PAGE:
Inflation has become the new bogey man, paraded at every opportunity to scare the general public, writes Ruth Forrest.
With confusing and conflicting messages in challenging times, does anyone else get the feeling some economists make it up as they go?
For years we were bombarded with scare mongering about debt and deficits.
Now it's the scourge of inflation that's about to bring us undone.
The only way to tackle the curse, we are told, is to jack up interest rates.
The purported causes for looming inflation, such as supply-chain disruptions due to Putin's war, Covid and floods pre-empts an obvious question: How will higher interest rates be a solution?
Then we hear that there has been a large build-up in household savings caused by overspending by governments and underspending by consumers during the pandemic, which when eventually spent will fuel even more inflation.
And heaven forbid if wage earners get more than a few extra crumbs to help them survive. Inflation will explode.
There are a few chapters missing from the narrative, so it's little wonder it comes across as just another dodgy story.
The large pile of household savings is not evenly spread.
Half the population don't have any.
Most of the savings sloshing around the economy haven't come from government spending. Some did, the JobKeeper overpayments for instance, but most didn't. Most came from money created by private banks for housing.
Record household debt means there's record amounts on the other side of the ledger.
Money doesn't disappear from the system. Some is lost to tax payments, a fraction may be hidden under beds, but the rest is intact, mostly in the hands of those who need it least.
Overspending by governments is the proposition we are being asked to accept.
This comes as governments are falling even further behind with service delivery, despite front-line workers working harder than ever.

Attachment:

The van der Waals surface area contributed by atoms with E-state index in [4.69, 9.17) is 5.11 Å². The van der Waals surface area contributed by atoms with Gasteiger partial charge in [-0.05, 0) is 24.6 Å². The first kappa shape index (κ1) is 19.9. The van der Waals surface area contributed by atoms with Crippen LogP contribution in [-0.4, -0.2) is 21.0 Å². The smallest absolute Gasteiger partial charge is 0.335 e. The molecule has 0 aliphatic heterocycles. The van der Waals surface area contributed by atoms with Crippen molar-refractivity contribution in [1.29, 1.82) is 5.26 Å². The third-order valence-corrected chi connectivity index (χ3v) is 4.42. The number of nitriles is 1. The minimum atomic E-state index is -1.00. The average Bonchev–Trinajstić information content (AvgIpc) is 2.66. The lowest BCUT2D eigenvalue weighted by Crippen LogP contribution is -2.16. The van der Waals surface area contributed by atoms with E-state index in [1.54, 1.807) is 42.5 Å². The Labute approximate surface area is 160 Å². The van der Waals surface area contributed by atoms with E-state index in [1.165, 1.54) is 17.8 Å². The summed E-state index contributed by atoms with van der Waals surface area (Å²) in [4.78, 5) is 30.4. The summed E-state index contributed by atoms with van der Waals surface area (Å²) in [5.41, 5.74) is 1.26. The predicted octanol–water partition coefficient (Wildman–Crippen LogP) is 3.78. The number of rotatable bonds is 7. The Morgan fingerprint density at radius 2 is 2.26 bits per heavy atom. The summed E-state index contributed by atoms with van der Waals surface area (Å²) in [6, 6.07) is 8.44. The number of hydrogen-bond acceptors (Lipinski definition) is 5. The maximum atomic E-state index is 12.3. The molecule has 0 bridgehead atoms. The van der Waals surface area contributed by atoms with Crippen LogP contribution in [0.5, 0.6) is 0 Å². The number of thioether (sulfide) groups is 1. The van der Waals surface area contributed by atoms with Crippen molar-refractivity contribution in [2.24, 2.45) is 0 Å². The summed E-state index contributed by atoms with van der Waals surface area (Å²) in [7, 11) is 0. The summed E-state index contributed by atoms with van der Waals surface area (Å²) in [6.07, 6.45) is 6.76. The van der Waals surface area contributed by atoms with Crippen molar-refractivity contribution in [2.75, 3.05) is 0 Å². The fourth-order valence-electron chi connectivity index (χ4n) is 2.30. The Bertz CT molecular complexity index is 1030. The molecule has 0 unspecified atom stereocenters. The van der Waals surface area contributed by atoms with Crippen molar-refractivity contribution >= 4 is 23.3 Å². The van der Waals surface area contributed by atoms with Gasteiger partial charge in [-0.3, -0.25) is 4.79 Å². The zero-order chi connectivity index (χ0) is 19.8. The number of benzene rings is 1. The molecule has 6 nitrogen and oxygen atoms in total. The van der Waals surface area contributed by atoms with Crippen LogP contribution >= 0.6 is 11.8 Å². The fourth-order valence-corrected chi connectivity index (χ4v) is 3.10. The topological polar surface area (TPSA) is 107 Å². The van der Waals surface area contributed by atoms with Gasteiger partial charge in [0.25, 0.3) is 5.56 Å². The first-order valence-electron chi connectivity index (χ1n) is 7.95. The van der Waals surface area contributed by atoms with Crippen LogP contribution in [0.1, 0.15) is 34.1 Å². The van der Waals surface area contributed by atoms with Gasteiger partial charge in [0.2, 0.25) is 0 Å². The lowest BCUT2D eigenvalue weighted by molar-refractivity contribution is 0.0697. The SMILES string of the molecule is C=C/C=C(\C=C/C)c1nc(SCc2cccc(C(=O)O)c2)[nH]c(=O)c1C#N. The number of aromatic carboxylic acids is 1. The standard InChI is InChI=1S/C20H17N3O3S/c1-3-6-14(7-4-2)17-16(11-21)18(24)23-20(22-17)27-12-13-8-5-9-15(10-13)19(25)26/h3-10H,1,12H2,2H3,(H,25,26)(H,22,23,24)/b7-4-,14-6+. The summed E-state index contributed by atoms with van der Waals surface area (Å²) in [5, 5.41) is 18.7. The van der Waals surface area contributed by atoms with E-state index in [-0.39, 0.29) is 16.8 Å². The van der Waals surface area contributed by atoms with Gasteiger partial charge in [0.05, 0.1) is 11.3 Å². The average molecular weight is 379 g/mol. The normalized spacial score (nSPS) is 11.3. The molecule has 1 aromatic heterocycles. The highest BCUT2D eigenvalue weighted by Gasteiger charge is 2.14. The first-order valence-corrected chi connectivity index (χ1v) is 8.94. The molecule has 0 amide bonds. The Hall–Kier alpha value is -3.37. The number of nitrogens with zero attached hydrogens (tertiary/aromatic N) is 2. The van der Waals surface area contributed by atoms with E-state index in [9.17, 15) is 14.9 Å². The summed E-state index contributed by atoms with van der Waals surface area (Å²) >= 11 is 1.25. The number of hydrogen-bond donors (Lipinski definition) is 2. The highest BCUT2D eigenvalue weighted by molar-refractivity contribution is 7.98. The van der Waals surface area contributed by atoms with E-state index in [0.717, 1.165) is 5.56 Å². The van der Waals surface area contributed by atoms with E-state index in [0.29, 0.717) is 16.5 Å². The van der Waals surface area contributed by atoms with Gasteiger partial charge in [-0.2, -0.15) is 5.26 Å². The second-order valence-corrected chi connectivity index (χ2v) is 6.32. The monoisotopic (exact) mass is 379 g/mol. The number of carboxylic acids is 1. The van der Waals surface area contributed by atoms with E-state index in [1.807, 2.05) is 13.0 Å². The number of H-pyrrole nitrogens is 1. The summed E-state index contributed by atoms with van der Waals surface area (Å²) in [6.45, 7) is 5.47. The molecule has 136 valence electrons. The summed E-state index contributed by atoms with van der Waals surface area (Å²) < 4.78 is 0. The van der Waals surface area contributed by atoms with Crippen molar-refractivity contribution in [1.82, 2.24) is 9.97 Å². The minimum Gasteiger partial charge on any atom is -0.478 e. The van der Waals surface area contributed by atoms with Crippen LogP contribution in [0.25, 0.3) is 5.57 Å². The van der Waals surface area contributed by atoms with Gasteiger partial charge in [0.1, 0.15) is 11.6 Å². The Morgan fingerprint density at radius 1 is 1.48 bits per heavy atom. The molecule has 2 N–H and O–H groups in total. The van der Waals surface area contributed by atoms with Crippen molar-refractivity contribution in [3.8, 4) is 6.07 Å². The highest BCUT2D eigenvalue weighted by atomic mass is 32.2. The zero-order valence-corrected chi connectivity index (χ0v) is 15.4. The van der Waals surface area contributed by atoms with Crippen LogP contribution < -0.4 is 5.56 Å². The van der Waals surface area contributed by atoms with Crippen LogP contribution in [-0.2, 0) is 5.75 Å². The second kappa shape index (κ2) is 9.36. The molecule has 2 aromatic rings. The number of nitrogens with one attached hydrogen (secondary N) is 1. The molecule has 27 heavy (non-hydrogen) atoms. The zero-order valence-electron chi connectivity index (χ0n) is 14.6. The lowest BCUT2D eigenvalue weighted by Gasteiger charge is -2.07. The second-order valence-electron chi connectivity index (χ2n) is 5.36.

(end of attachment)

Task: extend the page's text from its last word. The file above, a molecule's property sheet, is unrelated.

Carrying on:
That's why interest rates must rise. How it will fix the problem is not explained.
Most overspending has come from banks relentlessly creating funds for housing, widening the gap between the haves and have-nots in our lopsided, unbalanced economy.
Private banks have been granted the extraordinary privilege to be able to make government-guaranteed loans.
As the balance of outstanding loans inexorably grows, so does the build-up in savings held by the already wealthy.
Banks and bond-holders would prefer if governments didn't create too much money of their own and borrowed from them instead.
The pandemic, however, caused a seismic change. Our bank, the Reserve Bank, started buying bonds from banks and bond-holders. Over the past two years the RBA has, in total, bought federal and state government bonds equal to the amount of new debt issued by all governments.
The extra debt is owed to our bank, the RBA. We owe money to ourselves.
Government net debt didn't change. Even though some received handouts they didn't need, some others such as job seekers had their incomes raised towards the poverty line, and much-needed government spending, particularly in health, helped the country stagger through the crisis.
It was a real-time experiment that worked.
RBA governor Philip Lowe was at pains to point out it was part of policy to manage interest rates and it didn't mean we'd found a new way to finance government spending.
Just because it looked like a duck and walked like a duck, he didn't want anyone thinking it may, in fact, be a duck.
The RBA ownership of government bonds creates the real possibility that at any stage they can be written off via a painless book entry.
Never lost for words, economists respond by trying to tell us that might sound OK but it would be inflationary.
Maybe that's the basis for the joke about economists' standard response to a proposal: "It might work in practice, but does it work in theory?" Even though the debt write-off may occur years after the actual spending, there would still be an inflation risk.
That's what we're told.
The current theory of inflation is about as believable as the Easter Bunny.
Inflation has become the new bogey man, paraded at every opportunity. It's cited as the reason wage increases must be resisted, even if they're less than inflation caused by other factors.
However, it's the dwindling share of the national pie going to wages that has created most of our problems, not least of which is growing inequality and a failure to deliver services to those who need it. The increased share of the pie accruing to capital and profits, which has doubled in my lifetime, hasn't had the promised trickle-down effects.
It's not small businesses who are to blame. They're suffering as much as wage earners.
It's the large monopolies and others with pricing power who are grabbing most of the spoils.
All we hear about is the wage-price spiral, but never do we hear about a profit-price spiral. It's always wages that are seen as the problem.
It's beyond time for a more honest discussion.